How Anthropologist Careers Manage and Preserve Cultural Resources
Anthropologists study how humans and societies behave in the past, present and future. They also understand our cultural, biological and physical origin.
By conducting archaeological and excavation surveys, they better understand Earth’s cultural resources.
And then by obtaining greater knowledge of the past, we can improve historic preservation.
Anthropologists manage and preserve cultural resources. In general, anthropology as a field of study breeds two types of occupations: anthropologists and archaeologists.
Anthropologists earn an average of $62,000
Anthropologists work with archaeologists and can have extended periods of time in the field.
Their average salary is about $62,000 and job growth is slower than average. On average, anthropologists earn less than other environmental science careers.
Future demand for an anthropologist career is lower than most other professions.
Anthropologists often conduct research for government and environmental consulting.
Also, academia and non-government organizations are other common employers for anthropologists.
The importance of Cultural Resource Management (CRM) for archaeologists
Various nations have put forward legislation to better manage cultural resources and historic preservation.
For example, the United States passed legislation for the National Historic Preservation Act in 1966.
This act requires proposed projects to assess their potential impact on cultural and historical resources (which included previously unrecorded resources).
As part of environmental regulatory compliance, anthropologists and archaeologists end up employed in historic preservation and cultural resource management.
Phase I in cultural resources management is for basic exploration
The work in phase I is done to identify previously undocumented cultural resources and archaeological sites.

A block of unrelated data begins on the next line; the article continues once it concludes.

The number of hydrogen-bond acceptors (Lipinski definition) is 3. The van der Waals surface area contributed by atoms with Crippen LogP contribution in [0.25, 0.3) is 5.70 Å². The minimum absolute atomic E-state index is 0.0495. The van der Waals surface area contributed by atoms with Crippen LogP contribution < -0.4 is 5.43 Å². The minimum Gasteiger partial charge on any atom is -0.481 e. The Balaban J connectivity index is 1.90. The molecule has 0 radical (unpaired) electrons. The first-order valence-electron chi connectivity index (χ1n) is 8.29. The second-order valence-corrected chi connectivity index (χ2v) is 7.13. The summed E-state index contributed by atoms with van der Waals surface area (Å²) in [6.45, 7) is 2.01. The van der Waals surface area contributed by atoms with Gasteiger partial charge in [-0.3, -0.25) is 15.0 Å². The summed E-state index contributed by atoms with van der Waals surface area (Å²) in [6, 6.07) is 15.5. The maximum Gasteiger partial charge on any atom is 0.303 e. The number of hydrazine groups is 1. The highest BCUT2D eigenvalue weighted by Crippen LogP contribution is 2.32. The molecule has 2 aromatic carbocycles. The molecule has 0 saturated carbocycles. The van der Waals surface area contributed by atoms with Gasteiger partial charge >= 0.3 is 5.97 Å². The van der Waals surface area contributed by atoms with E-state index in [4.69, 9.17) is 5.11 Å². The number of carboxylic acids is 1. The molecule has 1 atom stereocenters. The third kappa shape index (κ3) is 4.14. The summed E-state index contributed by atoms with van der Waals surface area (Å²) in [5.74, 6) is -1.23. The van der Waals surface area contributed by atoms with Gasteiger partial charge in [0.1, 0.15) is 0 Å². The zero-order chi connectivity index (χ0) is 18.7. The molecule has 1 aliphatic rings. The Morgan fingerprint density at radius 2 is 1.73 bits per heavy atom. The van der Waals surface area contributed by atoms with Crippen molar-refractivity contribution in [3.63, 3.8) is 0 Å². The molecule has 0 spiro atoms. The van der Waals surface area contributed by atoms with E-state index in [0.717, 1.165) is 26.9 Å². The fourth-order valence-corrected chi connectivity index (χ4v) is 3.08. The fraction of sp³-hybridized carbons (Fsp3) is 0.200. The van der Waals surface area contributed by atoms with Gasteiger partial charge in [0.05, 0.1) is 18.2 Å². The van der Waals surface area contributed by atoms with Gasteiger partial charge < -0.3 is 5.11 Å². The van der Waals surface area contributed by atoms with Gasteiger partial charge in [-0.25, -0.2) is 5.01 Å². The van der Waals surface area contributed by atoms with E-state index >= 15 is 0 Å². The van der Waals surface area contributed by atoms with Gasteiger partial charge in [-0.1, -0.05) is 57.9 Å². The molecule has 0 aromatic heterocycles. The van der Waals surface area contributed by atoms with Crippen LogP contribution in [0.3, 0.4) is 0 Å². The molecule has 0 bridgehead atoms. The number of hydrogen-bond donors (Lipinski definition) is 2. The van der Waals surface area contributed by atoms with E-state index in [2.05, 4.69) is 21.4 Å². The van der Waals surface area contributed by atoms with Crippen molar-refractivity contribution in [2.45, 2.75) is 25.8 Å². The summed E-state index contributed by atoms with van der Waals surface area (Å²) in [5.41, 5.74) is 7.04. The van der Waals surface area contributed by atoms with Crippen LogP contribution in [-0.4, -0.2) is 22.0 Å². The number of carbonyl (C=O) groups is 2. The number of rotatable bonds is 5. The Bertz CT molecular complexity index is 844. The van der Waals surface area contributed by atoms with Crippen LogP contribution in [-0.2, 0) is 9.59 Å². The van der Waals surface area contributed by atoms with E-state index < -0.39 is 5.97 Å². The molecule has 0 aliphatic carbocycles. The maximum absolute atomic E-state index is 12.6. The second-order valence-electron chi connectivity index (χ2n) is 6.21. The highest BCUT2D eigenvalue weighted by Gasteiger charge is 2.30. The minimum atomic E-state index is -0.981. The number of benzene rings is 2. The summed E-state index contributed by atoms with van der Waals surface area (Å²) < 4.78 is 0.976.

Through further cultural heritage study, archaeologists and anthropologists evaluate the potential listing for other cultural resource sites.
Archaeologists do most of the cultural resource work which requires at least a Bachelor’s Degree in anthropology or archaeology and often a bit of field experience.
Most CRM projects don’t go beyond phase I. But if they do, they will then go into phase II and III.
Phase II determines eligibility of a cultural resource
The purpose of a phase II determines whether or not a site is eligible based on the results of testing.
If testing concludes there is a cultural artifact (and there isn’t a workaround), then the project implements a phase III.
The larger-scale phase III project recovers as much information from the site before it’s destroyed by construction.
Because construction projects can be flexible with time and money involved, projects that go to phase II and III are becoming less common.
Typically, anthropologists require a Master’s Degree to write reports from cultural resource findings in these types of studies.
Other career options in anthropology
Some anthropologists find themselves best suited for traditional knowledge studies.
These types of studies occur when there is industry development in aboriginal territory.
Anthropologists write how project development affects their style of living in an environmental assessment.
And other anthropologists have found their skills most appreciated in other types of employment.
This may include out of the box ideas like in market research, record keeping and language studies.
Like other liberal arts degrees, anthropology is a broad field without too much of a specific focus. You get a general set of skills rather than training for a specific occupation.